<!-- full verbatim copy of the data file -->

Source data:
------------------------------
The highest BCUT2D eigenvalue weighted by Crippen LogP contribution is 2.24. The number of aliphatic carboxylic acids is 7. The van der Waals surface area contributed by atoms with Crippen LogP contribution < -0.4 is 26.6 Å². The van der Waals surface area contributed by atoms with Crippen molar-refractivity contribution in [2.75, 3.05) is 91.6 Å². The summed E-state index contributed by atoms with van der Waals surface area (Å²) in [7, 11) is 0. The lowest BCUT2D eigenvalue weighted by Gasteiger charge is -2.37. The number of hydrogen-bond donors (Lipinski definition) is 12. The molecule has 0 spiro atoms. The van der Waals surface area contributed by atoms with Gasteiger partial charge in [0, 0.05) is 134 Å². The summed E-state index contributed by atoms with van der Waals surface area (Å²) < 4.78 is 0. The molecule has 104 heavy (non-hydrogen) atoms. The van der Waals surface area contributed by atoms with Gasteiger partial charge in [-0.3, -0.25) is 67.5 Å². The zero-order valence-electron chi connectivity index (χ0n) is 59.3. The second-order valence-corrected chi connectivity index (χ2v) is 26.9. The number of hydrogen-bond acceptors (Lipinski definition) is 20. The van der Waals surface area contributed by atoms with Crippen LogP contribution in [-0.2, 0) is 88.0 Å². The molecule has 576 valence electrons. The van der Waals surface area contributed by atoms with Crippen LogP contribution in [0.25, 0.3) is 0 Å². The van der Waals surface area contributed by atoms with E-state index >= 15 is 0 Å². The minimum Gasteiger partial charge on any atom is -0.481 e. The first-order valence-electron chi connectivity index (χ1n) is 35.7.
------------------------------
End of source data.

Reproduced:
The highest BCUT2D eigenvalue weighted by Crippen LogP contribution is 2.24. The number of aliphatic carboxylic acids is 7. The van der Waals surface area contributed by atoms with Crippen LogP contribution < -0.4 is 26.6 Å². The van der Waals surface area contributed by atoms with Crippen molar-refractivity contribution in [2.75, 3.05) is 91.6 Å². The summed E-state index contributed by atoms with van der Waals surface area (Å²) in [7, 11) is 0. The lowest BCUT2D eigenvalue weighted by Gasteiger charge is -2.37. The number of hydrogen-bond donors (Lipinski definition) is 12. The molecule has 0 spiro atoms. The van der Waals surface area contributed by atoms with Gasteiger partial charge in [0, 0.05) is 134 Å². The summed E-state index contributed by atoms with van der Waals surface area (Å²) < 4.78 is 0. The molecule has 104 heavy (non-hydrogen) atoms. The van der Waals surface area contributed by atoms with Gasteiger partial charge in [-0.3, -0.25) is 67.5 Å². The zero-order valence-electron chi connectivity index (χ0n) is 59.3. The second-order valence-corrected chi connectivity index (χ2v) is 26.9. The number of hydrogen-bond acceptors (Lipinski definition) is 20. The van der Waals surface area contributed by atoms with Crippen LogP contribution in [-0.2, 0) is 88.0 Å². The molecule has 576 valence electrons. The van der Waals surface area contributed by atoms with Crippen LogP contribution in [0.25, 0.3) is 0 Å². The van der Waals surface area contributed by atoms with E-state index >= 15 is 0 Å². The minimum Gasteiger partial charge on any atom is -0.481 e. The first-order valence-electron chi connectivity index (χ1n) is 35.7.